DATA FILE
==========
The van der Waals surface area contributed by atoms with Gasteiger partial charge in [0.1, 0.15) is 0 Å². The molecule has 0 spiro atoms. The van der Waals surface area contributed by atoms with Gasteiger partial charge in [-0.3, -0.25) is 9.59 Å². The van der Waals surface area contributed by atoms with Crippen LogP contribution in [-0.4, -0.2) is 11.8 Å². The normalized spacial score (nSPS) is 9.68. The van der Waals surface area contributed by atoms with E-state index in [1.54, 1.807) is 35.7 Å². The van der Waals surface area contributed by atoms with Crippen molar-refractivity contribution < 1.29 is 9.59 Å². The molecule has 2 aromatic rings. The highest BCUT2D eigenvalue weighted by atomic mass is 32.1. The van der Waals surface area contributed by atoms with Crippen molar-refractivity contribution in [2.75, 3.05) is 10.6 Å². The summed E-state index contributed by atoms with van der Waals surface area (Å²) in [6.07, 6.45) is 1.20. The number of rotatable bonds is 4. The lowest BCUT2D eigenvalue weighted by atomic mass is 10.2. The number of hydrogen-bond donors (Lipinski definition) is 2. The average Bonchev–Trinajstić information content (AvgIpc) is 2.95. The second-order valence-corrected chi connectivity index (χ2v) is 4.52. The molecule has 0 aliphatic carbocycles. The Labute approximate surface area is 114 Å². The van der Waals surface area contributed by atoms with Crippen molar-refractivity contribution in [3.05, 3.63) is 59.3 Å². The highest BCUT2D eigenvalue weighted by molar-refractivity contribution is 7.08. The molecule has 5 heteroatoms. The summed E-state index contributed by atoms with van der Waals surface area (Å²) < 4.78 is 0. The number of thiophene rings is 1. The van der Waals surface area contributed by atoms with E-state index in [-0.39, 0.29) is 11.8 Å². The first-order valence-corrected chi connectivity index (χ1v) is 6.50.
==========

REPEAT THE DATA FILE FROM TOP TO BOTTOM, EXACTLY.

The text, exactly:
The van der Waals surface area contributed by atoms with Gasteiger partial charge in [0.1, 0.15) is 0 Å². The molecule has 0 spiro atoms. The van der Waals surface area contributed by atoms with Gasteiger partial charge in [-0.3, -0.25) is 9.59 Å². The van der Waals surface area contributed by atoms with Crippen LogP contribution in [-0.4, -0.2) is 11.8 Å². The normalized spacial score (nSPS) is 9.68. The van der Waals surface area contributed by atoms with E-state index in [1.54, 1.807) is 35.7 Å². The van der Waals surface area contributed by atoms with Crippen molar-refractivity contribution < 1.29 is 9.59 Å². The molecule has 2 aromatic rings. The highest BCUT2D eigenvalue weighted by atomic mass is 32.1. The van der Waals surface area contributed by atoms with Crippen molar-refractivity contribution in [2.75, 3.05) is 10.6 Å². The summed E-state index contributed by atoms with van der Waals surface area (Å²) in [6.07, 6.45) is 1.20. The number of rotatable bonds is 4. The lowest BCUT2D eigenvalue weighted by atomic mass is 10.2. The number of hydrogen-bond donors (Lipinski definition) is 2. The average Bonchev–Trinajstić information content (AvgIpc) is 2.95. The second-order valence-corrected chi connectivity index (χ2v) is 4.52. The molecule has 0 aliphatic carbocycles. The Labute approximate surface area is 114 Å². The van der Waals surface area contributed by atoms with Crippen molar-refractivity contribution in [3.05, 3.63) is 59.3 Å². The highest BCUT2D eigenvalue weighted by molar-refractivity contribution is 7.08. The molecule has 5 heteroatoms. The summed E-state index contributed by atoms with van der Waals surface area (Å²) < 4.78 is 0. The number of thiophene rings is 1. The van der Waals surface area contributed by atoms with E-state index in [-0.39, 0.29) is 11.8 Å². The first-order valence-corrected chi connectivity index (χ1v) is 6.50.